MHI wins nozzle replacement work at Ringhals 3

19 February 2014

Pressurized (Source: MHI)

Mitsubishi Heavy Industries, Ltd. (MHI) has received an order for pressurizer nozzle spool piece replacement work on the Ringhals 3 pressurized water reactor (PWR) in Sweden.

The project is scheduled for completion in 2016.

As well as replacement work, MHI's responsibilities include technical justification, qualification tests, equipment manufacturing and material procurement.

MHI will replace six nozzle welds, including the safety and relief valve lines. The project will entail work in "a narrow, enclosed workspace subject to high radiation doses," it says.

The joints in the new spool piece will be made of Alloy 690 material, which MHI says "ensures higher corrosion resistance in high-temperature and high-pressure environments than Alloy 600 material used in the current weld joints."

MHI has complete 20 pressurizer nozzle spool piece replacements at PWRs in Japan, however this contract represents the first on-site replacement work to be performed in Europe.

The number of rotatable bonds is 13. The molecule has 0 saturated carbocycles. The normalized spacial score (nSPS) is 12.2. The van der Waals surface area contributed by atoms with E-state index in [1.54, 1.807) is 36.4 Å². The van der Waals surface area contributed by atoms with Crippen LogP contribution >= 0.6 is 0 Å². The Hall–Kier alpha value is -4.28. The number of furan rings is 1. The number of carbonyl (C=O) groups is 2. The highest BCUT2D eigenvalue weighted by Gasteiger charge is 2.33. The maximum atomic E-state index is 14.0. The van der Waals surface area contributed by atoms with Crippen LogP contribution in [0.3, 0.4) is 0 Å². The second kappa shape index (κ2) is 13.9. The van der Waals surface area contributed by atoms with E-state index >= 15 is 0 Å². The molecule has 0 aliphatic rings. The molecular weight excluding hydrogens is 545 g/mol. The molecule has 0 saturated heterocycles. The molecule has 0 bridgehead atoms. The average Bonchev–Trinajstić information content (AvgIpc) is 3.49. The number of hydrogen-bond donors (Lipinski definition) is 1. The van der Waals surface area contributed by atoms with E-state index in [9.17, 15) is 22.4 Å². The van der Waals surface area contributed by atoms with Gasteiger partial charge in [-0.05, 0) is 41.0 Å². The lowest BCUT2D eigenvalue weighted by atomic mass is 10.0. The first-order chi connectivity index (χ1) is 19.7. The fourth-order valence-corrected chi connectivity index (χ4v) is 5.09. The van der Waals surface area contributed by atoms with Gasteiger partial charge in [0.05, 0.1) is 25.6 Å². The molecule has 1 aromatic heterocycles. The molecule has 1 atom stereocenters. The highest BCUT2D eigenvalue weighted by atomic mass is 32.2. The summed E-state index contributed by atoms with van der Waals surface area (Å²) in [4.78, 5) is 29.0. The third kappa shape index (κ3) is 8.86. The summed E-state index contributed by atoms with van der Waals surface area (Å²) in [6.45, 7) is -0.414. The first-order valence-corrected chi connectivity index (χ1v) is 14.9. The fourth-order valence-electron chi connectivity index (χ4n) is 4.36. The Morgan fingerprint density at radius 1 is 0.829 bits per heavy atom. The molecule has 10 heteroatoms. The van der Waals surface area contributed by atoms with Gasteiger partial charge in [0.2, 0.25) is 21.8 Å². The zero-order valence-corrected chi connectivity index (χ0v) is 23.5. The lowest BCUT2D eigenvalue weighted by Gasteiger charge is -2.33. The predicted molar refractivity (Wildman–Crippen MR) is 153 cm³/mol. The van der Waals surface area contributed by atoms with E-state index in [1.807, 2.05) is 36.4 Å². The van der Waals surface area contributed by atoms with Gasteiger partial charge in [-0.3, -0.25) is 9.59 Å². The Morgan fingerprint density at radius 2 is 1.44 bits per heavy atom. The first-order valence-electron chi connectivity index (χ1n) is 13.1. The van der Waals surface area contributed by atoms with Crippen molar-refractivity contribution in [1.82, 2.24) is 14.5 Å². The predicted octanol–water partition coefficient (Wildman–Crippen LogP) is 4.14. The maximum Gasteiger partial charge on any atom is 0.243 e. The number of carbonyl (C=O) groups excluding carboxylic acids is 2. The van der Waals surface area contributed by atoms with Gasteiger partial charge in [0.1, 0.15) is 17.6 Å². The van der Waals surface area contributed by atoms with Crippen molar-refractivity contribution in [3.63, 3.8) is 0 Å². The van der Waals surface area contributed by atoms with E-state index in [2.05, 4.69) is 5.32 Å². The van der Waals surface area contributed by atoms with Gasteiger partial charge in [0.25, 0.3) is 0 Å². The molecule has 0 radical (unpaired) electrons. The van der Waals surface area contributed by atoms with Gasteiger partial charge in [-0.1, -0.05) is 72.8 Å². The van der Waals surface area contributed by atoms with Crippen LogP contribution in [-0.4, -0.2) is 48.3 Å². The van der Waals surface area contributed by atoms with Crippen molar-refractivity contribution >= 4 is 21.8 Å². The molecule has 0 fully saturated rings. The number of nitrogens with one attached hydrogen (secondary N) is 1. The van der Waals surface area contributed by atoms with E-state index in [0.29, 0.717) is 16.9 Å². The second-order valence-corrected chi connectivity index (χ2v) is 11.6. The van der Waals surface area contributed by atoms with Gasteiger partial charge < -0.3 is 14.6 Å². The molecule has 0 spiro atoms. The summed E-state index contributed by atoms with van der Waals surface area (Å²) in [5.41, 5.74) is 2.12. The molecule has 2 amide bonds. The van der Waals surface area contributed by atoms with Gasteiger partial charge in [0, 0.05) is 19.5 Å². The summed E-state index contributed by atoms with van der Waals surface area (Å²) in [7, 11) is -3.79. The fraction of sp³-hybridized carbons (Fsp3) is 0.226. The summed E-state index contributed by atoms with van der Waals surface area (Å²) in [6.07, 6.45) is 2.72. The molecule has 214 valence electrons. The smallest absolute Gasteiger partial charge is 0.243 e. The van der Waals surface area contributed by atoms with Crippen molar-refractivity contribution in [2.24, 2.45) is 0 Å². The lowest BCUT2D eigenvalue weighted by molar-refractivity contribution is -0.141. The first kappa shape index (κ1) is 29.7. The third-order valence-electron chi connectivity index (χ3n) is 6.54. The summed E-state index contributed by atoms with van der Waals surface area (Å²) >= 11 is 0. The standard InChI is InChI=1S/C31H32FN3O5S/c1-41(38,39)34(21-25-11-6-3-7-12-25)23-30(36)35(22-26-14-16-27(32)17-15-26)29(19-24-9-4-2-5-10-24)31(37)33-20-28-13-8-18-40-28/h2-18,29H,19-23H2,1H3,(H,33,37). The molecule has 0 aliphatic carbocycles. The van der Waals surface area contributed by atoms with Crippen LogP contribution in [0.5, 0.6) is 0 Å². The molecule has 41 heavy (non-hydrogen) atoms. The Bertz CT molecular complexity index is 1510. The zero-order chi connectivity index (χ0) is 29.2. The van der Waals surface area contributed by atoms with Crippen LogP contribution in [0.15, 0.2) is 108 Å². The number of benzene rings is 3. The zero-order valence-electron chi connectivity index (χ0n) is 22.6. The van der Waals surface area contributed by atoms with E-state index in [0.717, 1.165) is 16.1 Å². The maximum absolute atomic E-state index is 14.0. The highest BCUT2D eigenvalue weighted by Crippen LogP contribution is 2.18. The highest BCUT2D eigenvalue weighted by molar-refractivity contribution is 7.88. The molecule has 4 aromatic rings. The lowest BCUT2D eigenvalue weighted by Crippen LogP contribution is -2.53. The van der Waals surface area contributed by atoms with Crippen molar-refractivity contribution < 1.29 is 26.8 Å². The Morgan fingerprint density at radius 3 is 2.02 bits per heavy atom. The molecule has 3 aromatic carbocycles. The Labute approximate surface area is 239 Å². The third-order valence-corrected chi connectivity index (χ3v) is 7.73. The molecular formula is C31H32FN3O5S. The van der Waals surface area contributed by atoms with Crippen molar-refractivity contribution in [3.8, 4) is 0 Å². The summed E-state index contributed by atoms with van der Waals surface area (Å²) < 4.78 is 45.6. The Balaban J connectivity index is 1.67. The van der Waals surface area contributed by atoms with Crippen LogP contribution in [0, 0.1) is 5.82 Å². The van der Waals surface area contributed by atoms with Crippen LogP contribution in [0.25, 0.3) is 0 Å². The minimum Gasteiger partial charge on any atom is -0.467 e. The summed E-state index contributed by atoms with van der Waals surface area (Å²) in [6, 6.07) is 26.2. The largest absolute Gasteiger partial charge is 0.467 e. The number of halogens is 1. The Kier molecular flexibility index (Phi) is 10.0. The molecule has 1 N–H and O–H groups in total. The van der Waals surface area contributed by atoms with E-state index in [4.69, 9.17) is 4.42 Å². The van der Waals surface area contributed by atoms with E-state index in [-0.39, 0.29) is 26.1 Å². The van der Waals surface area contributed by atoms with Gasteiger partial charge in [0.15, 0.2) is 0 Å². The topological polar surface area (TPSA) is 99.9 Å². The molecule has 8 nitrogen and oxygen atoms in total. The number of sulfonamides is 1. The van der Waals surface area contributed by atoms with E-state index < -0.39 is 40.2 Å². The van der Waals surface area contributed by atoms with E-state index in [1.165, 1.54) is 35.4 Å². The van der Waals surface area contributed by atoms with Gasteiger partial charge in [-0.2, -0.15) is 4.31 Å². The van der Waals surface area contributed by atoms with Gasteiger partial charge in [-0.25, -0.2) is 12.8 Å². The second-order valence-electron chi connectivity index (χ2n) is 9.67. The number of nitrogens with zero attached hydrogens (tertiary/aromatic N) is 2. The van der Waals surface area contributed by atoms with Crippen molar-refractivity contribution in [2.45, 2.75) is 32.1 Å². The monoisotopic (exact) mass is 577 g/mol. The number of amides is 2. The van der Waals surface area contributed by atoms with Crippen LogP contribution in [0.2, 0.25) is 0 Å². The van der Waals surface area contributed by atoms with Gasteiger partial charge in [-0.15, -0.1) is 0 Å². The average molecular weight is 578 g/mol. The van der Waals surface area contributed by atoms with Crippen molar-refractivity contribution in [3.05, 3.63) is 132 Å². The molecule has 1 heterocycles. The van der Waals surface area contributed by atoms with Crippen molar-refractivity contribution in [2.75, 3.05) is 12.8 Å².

"The work is being carried out to reduce the risks associated with stress-corrosion cracking (SCC) of ageing materials, and thereby enhance plant reliability and operational life."

The work is being carried out to reduce the risks associated with stress-corrosion cracking (SCC) of ageing materials, and thereby enhance plant reliability and operational life, according to MHI. MHI said that in recent years, many nuclear power plant operators in Japan, the US and Europe, have started to replace steam generators, reactor vessel heads, pressurizers and other related components for this reason.

The 1069 MW Ringhals 3 PWR, which began operation in 1981, is one of four reactors located at the Ringhals nuclear power plant, around 60 kilometers south of Gothenburg, Sweden.

MHI said it has previously delivered three replacement reactor vessel closure heads (RRVCHs) and replacement control rod drive mechanisms (CRDM) to Ringhals AB, which is owned by Vattenfall (70.4%) and E.ON Kärnkraft Sverige AB (29.6%).


Photo: Pressurizer diagram showing nozzle welds to be replaced (Source: MHI)



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